Friction Bit Joining (FBJ) is a recently developed spot joining technology capable of joining dissimilar metals. A consumable bit cuts through the upper layer of metal to be joined, then friction welds to the lower layer. The bit then snaps off, leaving a flange. This research focuses on FBJ using DP980 or DP590 steel as the lower layer, AZ31 magnesium alloy as the top layer, and 4140 or 4130 steel as the bit material. In order to determine optimal settings for the magnesium/steel joints, experimentation was performed using a purpose-built computer controlled welding machine, varying factors such as rotational speeds, plunge speed, cutting and welding depths, and dwell times. It was determined that, when using 1.6 mm thick coupons, maximum joint strengths would be obtained at a 2.03 mm cutting depth, 3.30 mm welding depth, and 2500 RPM welding speed. At these levels, the weld is stronger than the magnesium alloy, resulting in failure in the AZ31 rather than in the FBJ joint in lap shear testing.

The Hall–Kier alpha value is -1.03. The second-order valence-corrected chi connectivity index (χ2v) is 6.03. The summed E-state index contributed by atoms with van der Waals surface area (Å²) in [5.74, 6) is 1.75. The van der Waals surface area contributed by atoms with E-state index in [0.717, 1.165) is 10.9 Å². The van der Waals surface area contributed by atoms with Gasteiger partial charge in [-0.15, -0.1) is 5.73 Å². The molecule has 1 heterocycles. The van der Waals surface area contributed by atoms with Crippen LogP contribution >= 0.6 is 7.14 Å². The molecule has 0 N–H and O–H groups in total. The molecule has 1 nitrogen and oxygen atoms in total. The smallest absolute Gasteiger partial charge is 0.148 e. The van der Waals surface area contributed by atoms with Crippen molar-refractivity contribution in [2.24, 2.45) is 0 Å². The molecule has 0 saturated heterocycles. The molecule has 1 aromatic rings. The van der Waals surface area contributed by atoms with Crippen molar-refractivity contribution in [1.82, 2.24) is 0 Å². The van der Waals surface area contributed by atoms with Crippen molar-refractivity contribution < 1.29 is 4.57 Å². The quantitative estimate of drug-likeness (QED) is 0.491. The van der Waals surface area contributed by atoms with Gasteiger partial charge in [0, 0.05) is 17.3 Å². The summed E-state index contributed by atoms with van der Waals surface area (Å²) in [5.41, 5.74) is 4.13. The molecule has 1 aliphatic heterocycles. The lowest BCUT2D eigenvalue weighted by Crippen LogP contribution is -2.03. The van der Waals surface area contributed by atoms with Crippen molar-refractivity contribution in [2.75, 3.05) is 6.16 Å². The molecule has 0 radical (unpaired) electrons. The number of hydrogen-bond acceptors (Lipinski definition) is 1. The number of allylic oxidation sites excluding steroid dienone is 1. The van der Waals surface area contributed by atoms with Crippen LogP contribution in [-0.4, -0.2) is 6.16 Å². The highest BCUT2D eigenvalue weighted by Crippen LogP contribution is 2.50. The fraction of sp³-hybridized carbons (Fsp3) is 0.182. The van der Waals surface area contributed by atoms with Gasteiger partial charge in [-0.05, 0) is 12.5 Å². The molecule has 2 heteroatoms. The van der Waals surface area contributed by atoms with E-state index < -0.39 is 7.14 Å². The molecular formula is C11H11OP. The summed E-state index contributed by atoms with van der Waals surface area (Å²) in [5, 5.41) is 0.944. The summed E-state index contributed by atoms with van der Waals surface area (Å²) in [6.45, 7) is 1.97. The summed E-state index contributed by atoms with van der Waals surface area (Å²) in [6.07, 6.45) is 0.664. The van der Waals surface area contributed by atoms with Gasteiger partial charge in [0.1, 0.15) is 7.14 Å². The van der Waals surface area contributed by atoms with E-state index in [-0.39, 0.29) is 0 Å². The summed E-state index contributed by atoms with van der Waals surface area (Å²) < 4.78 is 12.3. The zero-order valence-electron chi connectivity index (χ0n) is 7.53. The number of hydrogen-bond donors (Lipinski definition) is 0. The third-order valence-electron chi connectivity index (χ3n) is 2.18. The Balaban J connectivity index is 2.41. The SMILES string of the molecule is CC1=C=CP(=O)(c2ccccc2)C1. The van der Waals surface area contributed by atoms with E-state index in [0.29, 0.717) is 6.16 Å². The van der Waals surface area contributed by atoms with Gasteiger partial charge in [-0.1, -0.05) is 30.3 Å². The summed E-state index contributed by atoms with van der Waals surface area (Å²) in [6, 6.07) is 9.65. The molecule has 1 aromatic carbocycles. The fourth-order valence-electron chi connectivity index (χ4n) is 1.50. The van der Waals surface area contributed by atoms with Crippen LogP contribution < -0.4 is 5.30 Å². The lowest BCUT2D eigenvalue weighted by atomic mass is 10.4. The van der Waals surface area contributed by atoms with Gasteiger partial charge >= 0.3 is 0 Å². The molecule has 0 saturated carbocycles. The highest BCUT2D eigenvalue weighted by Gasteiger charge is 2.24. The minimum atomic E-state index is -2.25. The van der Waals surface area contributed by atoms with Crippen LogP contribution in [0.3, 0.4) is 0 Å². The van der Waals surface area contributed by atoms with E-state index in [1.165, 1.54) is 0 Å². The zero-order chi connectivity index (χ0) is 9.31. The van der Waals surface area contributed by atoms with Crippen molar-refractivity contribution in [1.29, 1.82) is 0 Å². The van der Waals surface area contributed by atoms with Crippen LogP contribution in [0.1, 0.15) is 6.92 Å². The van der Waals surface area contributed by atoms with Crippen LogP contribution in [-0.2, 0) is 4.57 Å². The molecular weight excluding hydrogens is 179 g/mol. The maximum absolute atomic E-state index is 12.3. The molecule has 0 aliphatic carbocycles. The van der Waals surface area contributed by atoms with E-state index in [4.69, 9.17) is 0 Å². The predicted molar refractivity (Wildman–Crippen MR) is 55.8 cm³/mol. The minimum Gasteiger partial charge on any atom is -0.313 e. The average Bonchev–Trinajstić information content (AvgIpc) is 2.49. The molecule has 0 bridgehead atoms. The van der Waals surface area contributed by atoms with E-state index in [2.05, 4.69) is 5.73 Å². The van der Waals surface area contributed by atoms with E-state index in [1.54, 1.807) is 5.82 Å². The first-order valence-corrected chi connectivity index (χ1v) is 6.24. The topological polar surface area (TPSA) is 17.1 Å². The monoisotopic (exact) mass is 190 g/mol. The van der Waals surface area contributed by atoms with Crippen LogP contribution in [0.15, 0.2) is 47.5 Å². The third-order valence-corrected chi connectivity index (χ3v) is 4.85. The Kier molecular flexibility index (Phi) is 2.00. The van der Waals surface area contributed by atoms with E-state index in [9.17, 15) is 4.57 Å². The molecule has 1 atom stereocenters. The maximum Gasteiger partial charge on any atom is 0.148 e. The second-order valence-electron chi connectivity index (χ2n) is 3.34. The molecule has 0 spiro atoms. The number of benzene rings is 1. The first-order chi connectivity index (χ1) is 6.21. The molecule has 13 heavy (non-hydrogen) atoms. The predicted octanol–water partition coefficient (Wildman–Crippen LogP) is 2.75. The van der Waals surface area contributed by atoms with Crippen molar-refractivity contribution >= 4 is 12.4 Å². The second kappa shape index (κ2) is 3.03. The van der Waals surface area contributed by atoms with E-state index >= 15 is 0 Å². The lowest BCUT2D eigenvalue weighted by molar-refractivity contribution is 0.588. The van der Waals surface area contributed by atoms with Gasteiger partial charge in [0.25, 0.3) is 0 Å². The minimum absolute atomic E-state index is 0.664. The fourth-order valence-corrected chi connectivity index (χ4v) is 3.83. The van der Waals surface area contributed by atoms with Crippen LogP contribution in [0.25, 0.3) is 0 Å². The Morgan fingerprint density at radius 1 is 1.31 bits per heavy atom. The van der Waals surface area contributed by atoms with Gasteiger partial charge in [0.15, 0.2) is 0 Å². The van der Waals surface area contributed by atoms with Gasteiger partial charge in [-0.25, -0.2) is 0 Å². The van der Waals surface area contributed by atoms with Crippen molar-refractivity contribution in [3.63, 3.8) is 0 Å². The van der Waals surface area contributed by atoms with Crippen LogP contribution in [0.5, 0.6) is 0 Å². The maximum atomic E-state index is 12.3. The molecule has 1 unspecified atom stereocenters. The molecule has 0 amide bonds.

College and Department
Ira A. Fulton College of Engineering and Technology; Technology
BYU ScholarsArchive Citation
Gardner, Rebecca, "An Experimental Investigation of Friction Bit Joining in AZ31 Magnesium and Advanced High-Strength Automotive Sheet Steel" (2010). All Theses and Dissertations. 2159.
Rebecca Gardner, FBJ, friction bit joining, spot joining, dissimilar metals, magnesium, high strength steel